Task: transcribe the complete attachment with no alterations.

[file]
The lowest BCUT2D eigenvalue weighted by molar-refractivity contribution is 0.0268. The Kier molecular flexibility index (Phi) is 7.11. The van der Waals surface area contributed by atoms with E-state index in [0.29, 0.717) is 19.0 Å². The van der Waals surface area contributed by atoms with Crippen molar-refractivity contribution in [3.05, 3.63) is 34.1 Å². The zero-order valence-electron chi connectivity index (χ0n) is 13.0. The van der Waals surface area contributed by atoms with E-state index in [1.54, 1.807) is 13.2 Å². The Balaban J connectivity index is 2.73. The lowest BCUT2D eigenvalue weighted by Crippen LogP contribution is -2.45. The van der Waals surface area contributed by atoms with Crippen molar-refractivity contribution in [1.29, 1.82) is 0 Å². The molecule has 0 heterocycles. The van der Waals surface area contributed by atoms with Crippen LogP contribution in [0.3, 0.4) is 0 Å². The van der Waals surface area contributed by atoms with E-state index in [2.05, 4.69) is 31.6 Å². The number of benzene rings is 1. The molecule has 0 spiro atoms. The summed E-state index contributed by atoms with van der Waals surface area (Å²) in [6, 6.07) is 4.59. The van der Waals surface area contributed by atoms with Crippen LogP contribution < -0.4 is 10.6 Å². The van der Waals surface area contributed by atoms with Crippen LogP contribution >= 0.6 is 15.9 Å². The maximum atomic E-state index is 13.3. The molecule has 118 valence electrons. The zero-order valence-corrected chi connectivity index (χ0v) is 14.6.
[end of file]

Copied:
The lowest BCUT2D eigenvalue weighted by molar-refractivity contribution is 0.0268. The Kier molecular flexibility index (Phi) is 7.11. The van der Waals surface area contributed by atoms with E-state index in [0.29, 0.717) is 19.0 Å². The van der Waals surface area contributed by atoms with Crippen molar-refractivity contribution in [3.05, 3.63) is 34.1 Å². The zero-order valence-electron chi connectivity index (χ0n) is 13.0. The van der Waals surface area contributed by atoms with E-state index in [1.54, 1.807) is 13.2 Å². The Balaban J connectivity index is 2.73. The lowest BCUT2D eigenvalue weighted by Crippen LogP contribution is -2.45. The van der Waals surface area contributed by atoms with Crippen molar-refractivity contribution in [1.29, 1.82) is 0 Å². The molecule has 0 heterocycles. The van der Waals surface area contributed by atoms with Crippen LogP contribution in [0.3, 0.4) is 0 Å². The van der Waals surface area contributed by atoms with E-state index in [2.05, 4.69) is 31.6 Å². The number of benzene rings is 1. The molecule has 0 spiro atoms. The summed E-state index contributed by atoms with van der Waals surface area (Å²) in [6, 6.07) is 4.59. The van der Waals surface area contributed by atoms with Crippen LogP contribution < -0.4 is 10.6 Å². The van der Waals surface area contributed by atoms with Crippen LogP contribution >= 0.6 is 15.9 Å². The maximum atomic E-state index is 13.3. The molecule has 118 valence electrons. The zero-order valence-corrected chi connectivity index (χ0v) is 14.6.